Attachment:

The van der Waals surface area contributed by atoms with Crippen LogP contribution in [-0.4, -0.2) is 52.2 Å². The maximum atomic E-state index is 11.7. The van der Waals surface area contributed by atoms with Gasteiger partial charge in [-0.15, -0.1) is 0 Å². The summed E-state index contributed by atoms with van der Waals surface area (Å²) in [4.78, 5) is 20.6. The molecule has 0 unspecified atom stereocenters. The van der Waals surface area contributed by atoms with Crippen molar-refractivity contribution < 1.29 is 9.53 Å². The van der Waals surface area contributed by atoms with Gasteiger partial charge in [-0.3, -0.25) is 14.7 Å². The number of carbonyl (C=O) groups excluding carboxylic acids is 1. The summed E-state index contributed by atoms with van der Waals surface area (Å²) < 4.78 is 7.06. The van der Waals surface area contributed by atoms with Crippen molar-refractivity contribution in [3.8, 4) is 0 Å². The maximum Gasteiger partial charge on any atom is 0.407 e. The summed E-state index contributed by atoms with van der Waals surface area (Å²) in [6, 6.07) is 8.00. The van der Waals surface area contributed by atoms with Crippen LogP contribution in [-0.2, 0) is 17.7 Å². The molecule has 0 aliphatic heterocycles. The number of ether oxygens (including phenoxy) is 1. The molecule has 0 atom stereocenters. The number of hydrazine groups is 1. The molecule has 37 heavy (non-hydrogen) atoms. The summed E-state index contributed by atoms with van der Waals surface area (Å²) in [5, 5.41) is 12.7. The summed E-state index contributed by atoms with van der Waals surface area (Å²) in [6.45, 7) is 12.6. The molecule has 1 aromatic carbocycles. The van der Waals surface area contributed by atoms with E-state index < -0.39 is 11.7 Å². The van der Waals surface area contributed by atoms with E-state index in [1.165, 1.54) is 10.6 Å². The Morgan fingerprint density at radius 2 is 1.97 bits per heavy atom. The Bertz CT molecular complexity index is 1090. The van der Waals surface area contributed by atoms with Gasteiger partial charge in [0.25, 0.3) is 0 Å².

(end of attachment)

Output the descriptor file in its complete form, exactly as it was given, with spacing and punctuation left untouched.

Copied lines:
The van der Waals surface area contributed by atoms with Crippen LogP contribution in [-0.4, -0.2) is 52.2 Å². The maximum atomic E-state index is 11.7. The van der Waals surface area contributed by atoms with Gasteiger partial charge in [-0.15, -0.1) is 0 Å². The summed E-state index contributed by atoms with van der Waals surface area (Å²) in [4.78, 5) is 20.6. The molecule has 0 unspecified atom stereocenters. The van der Waals surface area contributed by atoms with Crippen molar-refractivity contribution < 1.29 is 9.53 Å². The van der Waals surface area contributed by atoms with Gasteiger partial charge in [-0.3, -0.25) is 14.7 Å². The number of carbonyl (C=O) groups excluding carboxylic acids is 1. The summed E-state index contributed by atoms with van der Waals surface area (Å²) < 4.78 is 7.06. The van der Waals surface area contributed by atoms with Crippen molar-refractivity contribution in [3.8, 4) is 0 Å². The maximum Gasteiger partial charge on any atom is 0.407 e. The summed E-state index contributed by atoms with van der Waals surface area (Å²) in [6, 6.07) is 8.00. The van der Waals surface area contributed by atoms with Crippen LogP contribution in [-0.2, 0) is 17.7 Å². The molecule has 0 aliphatic heterocycles. The number of ether oxygens (including phenoxy) is 1. The molecule has 0 atom stereocenters. The number of hydrazine groups is 1. The molecule has 37 heavy (non-hydrogen) atoms. The summed E-state index contributed by atoms with van der Waals surface area (Å²) in [5, 5.41) is 12.7. The summed E-state index contributed by atoms with van der Waals surface area (Å²) in [6.45, 7) is 12.6. The molecule has 1 aromatic carbocycles. The van der Waals surface area contributed by atoms with E-state index < -0.39 is 11.7 Å². The van der Waals surface area contributed by atoms with E-state index in [1.165, 1.54) is 10.6 Å². The Morgan fingerprint density at radius 2 is 1.97 bits per heavy atom. The Bertz CT molecular complexity index is 1090. The van der Waals surface area contributed by atoms with Gasteiger partial charge in [0.25, 0.3) is 0 Å².